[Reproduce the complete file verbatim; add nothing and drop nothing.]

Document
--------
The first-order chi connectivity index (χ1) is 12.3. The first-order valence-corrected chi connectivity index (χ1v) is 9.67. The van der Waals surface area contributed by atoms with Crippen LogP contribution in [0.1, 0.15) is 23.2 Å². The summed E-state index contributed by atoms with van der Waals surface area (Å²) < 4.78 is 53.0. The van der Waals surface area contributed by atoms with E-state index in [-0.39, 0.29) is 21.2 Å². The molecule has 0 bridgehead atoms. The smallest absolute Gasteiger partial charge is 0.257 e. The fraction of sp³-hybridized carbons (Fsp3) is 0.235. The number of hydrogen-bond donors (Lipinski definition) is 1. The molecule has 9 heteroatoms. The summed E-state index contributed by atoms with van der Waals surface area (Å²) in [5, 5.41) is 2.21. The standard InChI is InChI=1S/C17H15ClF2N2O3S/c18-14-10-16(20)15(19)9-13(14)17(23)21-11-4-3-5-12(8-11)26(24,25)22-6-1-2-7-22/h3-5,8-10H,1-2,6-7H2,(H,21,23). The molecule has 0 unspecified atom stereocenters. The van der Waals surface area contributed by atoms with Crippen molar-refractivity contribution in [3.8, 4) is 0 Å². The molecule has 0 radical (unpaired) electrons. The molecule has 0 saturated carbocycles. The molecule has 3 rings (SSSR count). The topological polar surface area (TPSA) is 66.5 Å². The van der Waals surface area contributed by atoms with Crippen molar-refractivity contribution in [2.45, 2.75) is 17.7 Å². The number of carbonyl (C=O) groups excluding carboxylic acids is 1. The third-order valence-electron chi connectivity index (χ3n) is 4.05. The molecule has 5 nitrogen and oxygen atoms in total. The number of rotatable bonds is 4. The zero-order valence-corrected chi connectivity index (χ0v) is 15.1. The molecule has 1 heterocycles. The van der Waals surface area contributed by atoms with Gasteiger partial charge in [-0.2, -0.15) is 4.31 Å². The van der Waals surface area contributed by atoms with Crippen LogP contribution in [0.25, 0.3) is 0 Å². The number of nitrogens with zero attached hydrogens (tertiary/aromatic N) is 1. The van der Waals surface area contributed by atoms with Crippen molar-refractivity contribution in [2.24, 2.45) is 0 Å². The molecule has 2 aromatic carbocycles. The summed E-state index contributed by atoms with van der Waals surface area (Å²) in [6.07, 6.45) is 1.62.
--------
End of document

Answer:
The first-order chi connectivity index (χ1) is 12.3. The first-order valence-corrected chi connectivity index (χ1v) is 9.67. The van der Waals surface area contributed by atoms with Crippen LogP contribution in [0.1, 0.15) is 23.2 Å². The summed E-state index contributed by atoms with van der Waals surface area (Å²) < 4.78 is 53.0. The van der Waals surface area contributed by atoms with E-state index in [-0.39, 0.29) is 21.2 Å². The molecule has 0 bridgehead atoms. The smallest absolute Gasteiger partial charge is 0.257 e. The fraction of sp³-hybridized carbons (Fsp3) is 0.235. The number of hydrogen-bond donors (Lipinski definition) is 1. The molecule has 9 heteroatoms. The summed E-state index contributed by atoms with van der Waals surface area (Å²) in [5, 5.41) is 2.21. The standard InChI is InChI=1S/C17H15ClF2N2O3S/c18-14-10-16(20)15(19)9-13(14)17(23)21-11-4-3-5-12(8-11)26(24,25)22-6-1-2-7-22/h3-5,8-10H,1-2,6-7H2,(H,21,23). The molecule has 0 unspecified atom stereocenters. The van der Waals surface area contributed by atoms with Crippen molar-refractivity contribution in [3.8, 4) is 0 Å². The molecule has 0 radical (unpaired) electrons. The molecule has 0 saturated carbocycles. The molecule has 3 rings (SSSR count). The topological polar surface area (TPSA) is 66.5 Å². The van der Waals surface area contributed by atoms with Crippen molar-refractivity contribution in [2.45, 2.75) is 17.7 Å². The number of carbonyl (C=O) groups excluding carboxylic acids is 1. The third-order valence-electron chi connectivity index (χ3n) is 4.05. The molecule has 5 nitrogen and oxygen atoms in total. The number of rotatable bonds is 4. The zero-order valence-corrected chi connectivity index (χ0v) is 15.1. The molecule has 1 heterocycles. The van der Waals surface area contributed by atoms with Gasteiger partial charge in [-0.2, -0.15) is 4.31 Å². The van der Waals surface area contributed by atoms with Crippen LogP contribution in [0.25, 0.3) is 0 Å². The number of nitrogens with zero attached hydrogens (tertiary/aromatic N) is 1. The van der Waals surface area contributed by atoms with Crippen molar-refractivity contribution in [2.24, 2.45) is 0 Å². The molecule has 2 aromatic carbocycles. The summed E-state index contributed by atoms with van der Waals surface area (Å²) in [6.07, 6.45) is 1.62.